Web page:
Old and New, Volume 7
Edward Everett Hale
Lee & Shepard, 1873 - Liberalism (Religion)
Includes: College directory [giving the name, locality, course of study, faculty, and number of students, of 175 or more of the Principal collegiate institutions of the United States]. [Boston, Robert Bros. 1872-74].
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Adrian American answered appear asked beauty believe better Boston called carried cause character church close comes course dear divine English expression eyes face fact father feel force French give given half hand head hour human hundred interest Jasper kind knew language learned leave less light living look matter mean ment mind Miss moral nature never once passed perhaps person poor present question reason received round seemed seen side speak taken talk tell thing thought tion told took true truth turned whole write York young
Page 27 - The creed which accepts as the foundation of morals, Utility, or the Greatest Happiness Principle, holds that actions are right in proportion as they tend to promote happiness, wrong as they tend to produce the reverse of happiness.
Page 27 - It is for them alone to point out what we ought to do, as well as to determine what we shall do. On the one hand the standard of right and wrong, on the other the chain of causes and effects, are fastened to their throne. They govern us in all we do, in all we say, in all we think; every effort we can make to throw off our subjection, will serve but to demonstrate and confirm it.
Page 229 - Soft is the strain when zephyr gently blows, And the smooth stream in smoother numbers flows ; But when loud surges lash the sounding shore, The hoarse rough verse should like the torrent roar. When Ajax strives some rock's vast weight to throw, The line too labours, and the words move slow : Not so when swift Camilla scours the plain, Flies o'er th' unbending corn, and skims along the main.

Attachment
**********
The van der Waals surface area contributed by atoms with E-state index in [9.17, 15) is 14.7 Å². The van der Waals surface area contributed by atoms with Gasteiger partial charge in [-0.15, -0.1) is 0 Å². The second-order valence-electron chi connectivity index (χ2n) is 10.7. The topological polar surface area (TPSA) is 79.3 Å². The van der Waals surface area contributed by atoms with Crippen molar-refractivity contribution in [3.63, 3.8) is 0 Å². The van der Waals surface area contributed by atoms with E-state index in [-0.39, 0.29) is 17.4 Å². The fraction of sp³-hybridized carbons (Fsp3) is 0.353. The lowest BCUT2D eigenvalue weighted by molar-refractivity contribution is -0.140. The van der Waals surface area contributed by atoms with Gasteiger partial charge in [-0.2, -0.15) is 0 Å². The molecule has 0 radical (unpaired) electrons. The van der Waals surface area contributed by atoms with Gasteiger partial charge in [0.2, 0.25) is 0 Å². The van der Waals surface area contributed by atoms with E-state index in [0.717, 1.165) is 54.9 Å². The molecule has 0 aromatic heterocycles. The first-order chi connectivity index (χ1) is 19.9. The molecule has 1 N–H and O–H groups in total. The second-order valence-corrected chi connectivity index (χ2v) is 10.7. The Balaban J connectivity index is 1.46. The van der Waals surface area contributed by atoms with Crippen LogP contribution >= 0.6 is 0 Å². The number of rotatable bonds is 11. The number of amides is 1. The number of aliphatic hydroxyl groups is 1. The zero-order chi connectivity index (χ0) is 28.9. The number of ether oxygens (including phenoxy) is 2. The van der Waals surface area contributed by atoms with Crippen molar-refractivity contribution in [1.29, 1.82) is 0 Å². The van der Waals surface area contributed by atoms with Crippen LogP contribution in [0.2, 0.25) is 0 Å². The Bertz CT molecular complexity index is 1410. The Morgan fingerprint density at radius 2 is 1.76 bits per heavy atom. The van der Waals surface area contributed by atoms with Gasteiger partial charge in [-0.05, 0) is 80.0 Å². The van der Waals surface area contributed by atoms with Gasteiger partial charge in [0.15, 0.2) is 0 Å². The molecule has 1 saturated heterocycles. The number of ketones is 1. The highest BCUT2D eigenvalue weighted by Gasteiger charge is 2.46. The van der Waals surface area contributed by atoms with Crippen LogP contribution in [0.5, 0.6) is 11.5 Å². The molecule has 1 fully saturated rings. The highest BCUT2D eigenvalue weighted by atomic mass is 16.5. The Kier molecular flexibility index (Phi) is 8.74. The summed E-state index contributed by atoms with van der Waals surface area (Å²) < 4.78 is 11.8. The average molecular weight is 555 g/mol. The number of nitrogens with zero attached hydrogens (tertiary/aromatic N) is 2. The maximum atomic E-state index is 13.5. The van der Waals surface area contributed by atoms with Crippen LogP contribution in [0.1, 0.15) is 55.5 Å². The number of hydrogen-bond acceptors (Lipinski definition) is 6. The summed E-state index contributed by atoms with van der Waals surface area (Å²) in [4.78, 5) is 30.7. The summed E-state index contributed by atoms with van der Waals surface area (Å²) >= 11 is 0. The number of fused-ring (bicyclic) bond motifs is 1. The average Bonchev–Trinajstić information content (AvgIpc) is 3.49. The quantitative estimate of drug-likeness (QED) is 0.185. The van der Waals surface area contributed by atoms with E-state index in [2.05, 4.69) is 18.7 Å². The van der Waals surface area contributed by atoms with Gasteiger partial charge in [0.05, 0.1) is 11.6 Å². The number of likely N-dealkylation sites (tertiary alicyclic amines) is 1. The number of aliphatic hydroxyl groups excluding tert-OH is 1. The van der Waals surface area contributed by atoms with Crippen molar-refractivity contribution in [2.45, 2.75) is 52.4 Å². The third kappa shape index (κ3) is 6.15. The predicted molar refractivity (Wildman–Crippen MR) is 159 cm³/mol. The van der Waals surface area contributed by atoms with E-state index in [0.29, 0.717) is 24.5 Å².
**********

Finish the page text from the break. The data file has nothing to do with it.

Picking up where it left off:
Page 138 - Of two pleasures, if there be one to which all or almost all who have experience of both give a decided preference, irrespective of any feeling of moral obligation to prefer it, that is the more desirable pleasure.
Page 76 - Hush, Tom ! never mind it, for when your head's bare You know that the soot cannot spoil your white hair.
Page 77 - To see a world in a grain of sand And a Heaven in a wild flower, Hold Infinity in the palm of your hand And Eternity in an hour. A ROBIN redbreast in a cage Puts all Heaven in a rage ; A dove-house filled with doves and pigeons Shudders hell through all its regions ; A dog starved at his master's gate Predicts the ruin of the State...
Page 20 - Then shall the kingdom of heaven be likened unto ten virgins, which took their lamps, and went forth to meet the bridegroom. And five of them were wise, and five were foolish. They that were foolish took their lamps, and took no oil with them: but the wise took oil in their vessels with their lamps. While the bridegroom tarried, they all slumbered and slept. And at midnight there was a cry made, Behold, the bridegroom cometh ; go ye out to meet him.
Page 80 - When the Sun rises, do you not see a round disk of fire somewhat "like a Guinea?" O no, no, I see an Innumerable company of the Heavenly host crying 'Holy, Holy, Holy is the Lord God Almighty.
Page 79 - Science. Mental Things are alone Real; what is call'd Corporeal, Nobody Knows of its Dwelling Place: it is in Fallacy, & its Existence an Imposture. Where is the Existence Out of Mind or Thought ? Where is it but in the Mind of a Fool...
Page 27 - ... pleasure, and freedom from pain, are the only things desirable as ends; and that all desirable things (which are as numerous in the utilitarian as in any other scheme) are desirable either for the pleasure inherent in themselves, or as means to the promotion of pleasure and the prevention of pain.